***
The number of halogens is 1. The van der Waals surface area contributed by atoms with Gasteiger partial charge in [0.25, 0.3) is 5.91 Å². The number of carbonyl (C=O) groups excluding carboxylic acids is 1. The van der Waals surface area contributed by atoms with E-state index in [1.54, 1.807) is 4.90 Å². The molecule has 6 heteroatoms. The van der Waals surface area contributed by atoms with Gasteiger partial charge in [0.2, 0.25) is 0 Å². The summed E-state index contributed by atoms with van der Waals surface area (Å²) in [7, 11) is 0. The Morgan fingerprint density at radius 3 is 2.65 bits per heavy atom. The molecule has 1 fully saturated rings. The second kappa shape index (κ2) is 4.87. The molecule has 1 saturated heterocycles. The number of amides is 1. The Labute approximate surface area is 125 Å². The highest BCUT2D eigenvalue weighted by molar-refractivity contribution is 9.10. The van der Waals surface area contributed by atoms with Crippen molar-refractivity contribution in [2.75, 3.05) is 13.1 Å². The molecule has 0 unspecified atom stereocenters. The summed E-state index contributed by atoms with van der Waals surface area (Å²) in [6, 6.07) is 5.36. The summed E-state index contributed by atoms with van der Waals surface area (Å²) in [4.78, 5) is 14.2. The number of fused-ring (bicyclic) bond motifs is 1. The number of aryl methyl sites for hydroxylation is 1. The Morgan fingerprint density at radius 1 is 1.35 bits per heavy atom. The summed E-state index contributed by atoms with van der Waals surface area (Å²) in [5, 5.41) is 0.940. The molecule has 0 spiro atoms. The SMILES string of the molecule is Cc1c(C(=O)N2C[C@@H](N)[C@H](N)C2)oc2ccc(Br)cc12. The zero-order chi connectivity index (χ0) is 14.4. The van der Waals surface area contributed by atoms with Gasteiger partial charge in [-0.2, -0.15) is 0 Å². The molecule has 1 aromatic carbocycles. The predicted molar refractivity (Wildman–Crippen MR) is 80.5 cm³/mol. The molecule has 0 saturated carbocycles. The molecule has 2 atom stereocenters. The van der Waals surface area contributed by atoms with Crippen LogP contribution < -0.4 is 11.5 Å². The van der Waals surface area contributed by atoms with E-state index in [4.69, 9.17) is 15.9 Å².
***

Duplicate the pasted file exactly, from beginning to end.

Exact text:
The number of halogens is 1. The van der Waals surface area contributed by atoms with Gasteiger partial charge in [0.25, 0.3) is 5.91 Å². The number of carbonyl (C=O) groups excluding carboxylic acids is 1. The van der Waals surface area contributed by atoms with E-state index in [1.54, 1.807) is 4.90 Å². The molecule has 6 heteroatoms. The van der Waals surface area contributed by atoms with Gasteiger partial charge in [0.2, 0.25) is 0 Å². The summed E-state index contributed by atoms with van der Waals surface area (Å²) in [7, 11) is 0. The Morgan fingerprint density at radius 3 is 2.65 bits per heavy atom. The molecule has 1 fully saturated rings. The second kappa shape index (κ2) is 4.87. The molecule has 1 saturated heterocycles. The number of amides is 1. The Labute approximate surface area is 125 Å². The highest BCUT2D eigenvalue weighted by molar-refractivity contribution is 9.10. The van der Waals surface area contributed by atoms with Crippen molar-refractivity contribution in [2.75, 3.05) is 13.1 Å². The molecule has 0 unspecified atom stereocenters. The summed E-state index contributed by atoms with van der Waals surface area (Å²) in [6, 6.07) is 5.36. The summed E-state index contributed by atoms with van der Waals surface area (Å²) in [4.78, 5) is 14.2. The number of fused-ring (bicyclic) bond motifs is 1. The number of aryl methyl sites for hydroxylation is 1. The Morgan fingerprint density at radius 1 is 1.35 bits per heavy atom. The summed E-state index contributed by atoms with van der Waals surface area (Å²) in [5, 5.41) is 0.940. The molecule has 0 spiro atoms. The SMILES string of the molecule is Cc1c(C(=O)N2C[C@@H](N)[C@H](N)C2)oc2ccc(Br)cc12. The zero-order chi connectivity index (χ0) is 14.4. The van der Waals surface area contributed by atoms with Gasteiger partial charge in [-0.2, -0.15) is 0 Å². The molecule has 1 aromatic carbocycles. The predicted molar refractivity (Wildman–Crippen MR) is 80.5 cm³/mol. The molecule has 0 saturated carbocycles. The molecule has 2 atom stereocenters. The van der Waals surface area contributed by atoms with Crippen LogP contribution < -0.4 is 11.5 Å². The van der Waals surface area contributed by atoms with E-state index in [4.69, 9.17) is 15.9 Å².